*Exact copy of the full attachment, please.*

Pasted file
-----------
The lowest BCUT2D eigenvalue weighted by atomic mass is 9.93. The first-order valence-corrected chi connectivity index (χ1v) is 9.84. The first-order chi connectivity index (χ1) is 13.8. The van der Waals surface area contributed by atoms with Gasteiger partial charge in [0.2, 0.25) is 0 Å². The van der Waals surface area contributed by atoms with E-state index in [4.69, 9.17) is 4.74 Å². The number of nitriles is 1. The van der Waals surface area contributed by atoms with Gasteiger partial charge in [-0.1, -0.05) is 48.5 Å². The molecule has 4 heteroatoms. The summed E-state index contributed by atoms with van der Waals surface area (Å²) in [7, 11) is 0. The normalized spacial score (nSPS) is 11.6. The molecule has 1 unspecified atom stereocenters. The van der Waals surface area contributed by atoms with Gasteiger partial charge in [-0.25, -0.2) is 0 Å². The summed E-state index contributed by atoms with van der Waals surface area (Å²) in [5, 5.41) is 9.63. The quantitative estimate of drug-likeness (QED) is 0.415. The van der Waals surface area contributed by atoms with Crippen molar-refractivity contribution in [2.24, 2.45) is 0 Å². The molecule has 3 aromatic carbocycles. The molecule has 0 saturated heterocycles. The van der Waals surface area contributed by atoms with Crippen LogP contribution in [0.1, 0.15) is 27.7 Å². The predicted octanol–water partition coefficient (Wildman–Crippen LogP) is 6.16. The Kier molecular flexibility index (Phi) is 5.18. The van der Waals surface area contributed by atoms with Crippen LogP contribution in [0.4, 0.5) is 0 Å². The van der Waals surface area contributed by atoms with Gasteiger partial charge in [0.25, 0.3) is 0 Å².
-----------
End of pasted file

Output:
The lowest BCUT2D eigenvalue weighted by atomic mass is 9.93. The first-order valence-corrected chi connectivity index (χ1v) is 9.84. The first-order chi connectivity index (χ1) is 13.8. The van der Waals surface area contributed by atoms with Gasteiger partial charge in [0.2, 0.25) is 0 Å². The van der Waals surface area contributed by atoms with E-state index in [4.69, 9.17) is 4.74 Å². The number of nitriles is 1. The van der Waals surface area contributed by atoms with Gasteiger partial charge in [-0.1, -0.05) is 48.5 Å². The molecule has 4 heteroatoms. The summed E-state index contributed by atoms with van der Waals surface area (Å²) in [7, 11) is 0. The normalized spacial score (nSPS) is 11.6. The molecule has 1 unspecified atom stereocenters. The van der Waals surface area contributed by atoms with Gasteiger partial charge in [-0.25, -0.2) is 0 Å². The summed E-state index contributed by atoms with van der Waals surface area (Å²) in [5, 5.41) is 9.63. The quantitative estimate of drug-likeness (QED) is 0.415. The van der Waals surface area contributed by atoms with Crippen molar-refractivity contribution in [2.24, 2.45) is 0 Å². The molecule has 3 aromatic carbocycles. The molecule has 0 saturated heterocycles. The van der Waals surface area contributed by atoms with Crippen LogP contribution in [0.1, 0.15) is 27.7 Å². The predicted octanol–water partition coefficient (Wildman–Crippen LogP) is 6.16. The Kier molecular flexibility index (Phi) is 5.18. The van der Waals surface area contributed by atoms with Crippen LogP contribution in [0.4, 0.5) is 0 Å². The van der Waals surface area contributed by atoms with Gasteiger partial charge in [0.25, 0.3) is 0 Å².